Now that the clamor over Facebook’s public offerings has abated somewhat – both the purchasing scrum and the disappointment over the results – let’s look at this type of “ownership.” Facebook isn’t the first to offer what I call “neutered securities.” Carlisle is another high-profile offering. While different from Facebook in that it offers so-called partnership interests instead of outright nonvoting shares, it still strips the minority shareholders of their usual ownership rights to exercise participation in the company they purported “own.”
Of course, in reality, traditional stock ownership comes with only the illusion that you participate in the process through shareholder resolutions and annual meetings. I guess one could say that, at least with Facebook, you know what you’re getting. Whereas with, say, Exxon you think you’re an owner because that’s what the by-laws say and there is a process through which you can participate. You think that’s an element of value in your purchase but it isn’t. What is the difference between owning Facebook stock and Exxon stock? Facebook is putting the reality on the surface for all to see.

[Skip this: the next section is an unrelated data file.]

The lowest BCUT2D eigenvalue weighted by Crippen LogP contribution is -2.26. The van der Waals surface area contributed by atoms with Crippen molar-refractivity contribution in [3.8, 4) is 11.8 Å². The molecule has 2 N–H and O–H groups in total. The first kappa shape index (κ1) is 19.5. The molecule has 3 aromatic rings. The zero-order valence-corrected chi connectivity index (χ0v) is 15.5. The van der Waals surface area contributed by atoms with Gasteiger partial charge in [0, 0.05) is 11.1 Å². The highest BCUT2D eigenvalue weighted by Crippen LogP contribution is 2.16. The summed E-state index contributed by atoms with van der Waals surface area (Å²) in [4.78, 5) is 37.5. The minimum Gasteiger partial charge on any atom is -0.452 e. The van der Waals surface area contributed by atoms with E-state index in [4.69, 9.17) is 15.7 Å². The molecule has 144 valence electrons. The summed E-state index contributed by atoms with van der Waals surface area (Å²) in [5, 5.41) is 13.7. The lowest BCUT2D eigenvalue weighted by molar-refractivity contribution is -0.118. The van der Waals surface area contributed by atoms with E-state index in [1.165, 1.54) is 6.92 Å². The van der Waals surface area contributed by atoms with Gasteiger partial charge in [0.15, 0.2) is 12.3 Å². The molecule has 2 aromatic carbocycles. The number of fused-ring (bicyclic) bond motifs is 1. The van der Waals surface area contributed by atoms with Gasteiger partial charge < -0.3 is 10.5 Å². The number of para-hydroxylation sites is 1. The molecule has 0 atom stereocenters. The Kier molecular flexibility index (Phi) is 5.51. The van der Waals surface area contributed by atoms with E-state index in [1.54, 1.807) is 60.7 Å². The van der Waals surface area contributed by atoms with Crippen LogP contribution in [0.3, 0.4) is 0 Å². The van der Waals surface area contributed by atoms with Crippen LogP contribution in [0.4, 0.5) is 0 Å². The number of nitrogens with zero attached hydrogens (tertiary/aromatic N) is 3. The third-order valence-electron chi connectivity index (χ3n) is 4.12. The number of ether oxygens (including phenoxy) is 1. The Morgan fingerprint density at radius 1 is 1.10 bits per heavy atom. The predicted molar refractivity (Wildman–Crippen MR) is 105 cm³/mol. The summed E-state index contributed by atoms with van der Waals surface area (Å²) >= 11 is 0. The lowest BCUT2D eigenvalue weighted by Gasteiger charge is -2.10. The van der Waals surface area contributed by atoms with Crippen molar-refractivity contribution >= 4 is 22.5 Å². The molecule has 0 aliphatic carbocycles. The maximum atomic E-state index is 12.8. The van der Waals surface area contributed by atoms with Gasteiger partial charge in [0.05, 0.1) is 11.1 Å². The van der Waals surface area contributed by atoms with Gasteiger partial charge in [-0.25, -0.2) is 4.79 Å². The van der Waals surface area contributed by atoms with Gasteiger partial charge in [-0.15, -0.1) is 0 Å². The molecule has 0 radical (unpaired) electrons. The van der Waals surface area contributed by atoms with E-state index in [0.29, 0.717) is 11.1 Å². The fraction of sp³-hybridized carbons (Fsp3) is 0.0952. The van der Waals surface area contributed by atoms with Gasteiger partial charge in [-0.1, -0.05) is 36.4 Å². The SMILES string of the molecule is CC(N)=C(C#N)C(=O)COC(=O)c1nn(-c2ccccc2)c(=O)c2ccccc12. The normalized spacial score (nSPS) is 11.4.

Still, this type of limited, stunted or neutered ownership is not what we should be working toward. I want to preserve the illusion that we’re owners with participation rights because then we can continue to work to claim those rights. Capitalism works best with informed and involved owners. Controlled by a few or controlled by all the owners? What do you want? See more in the video.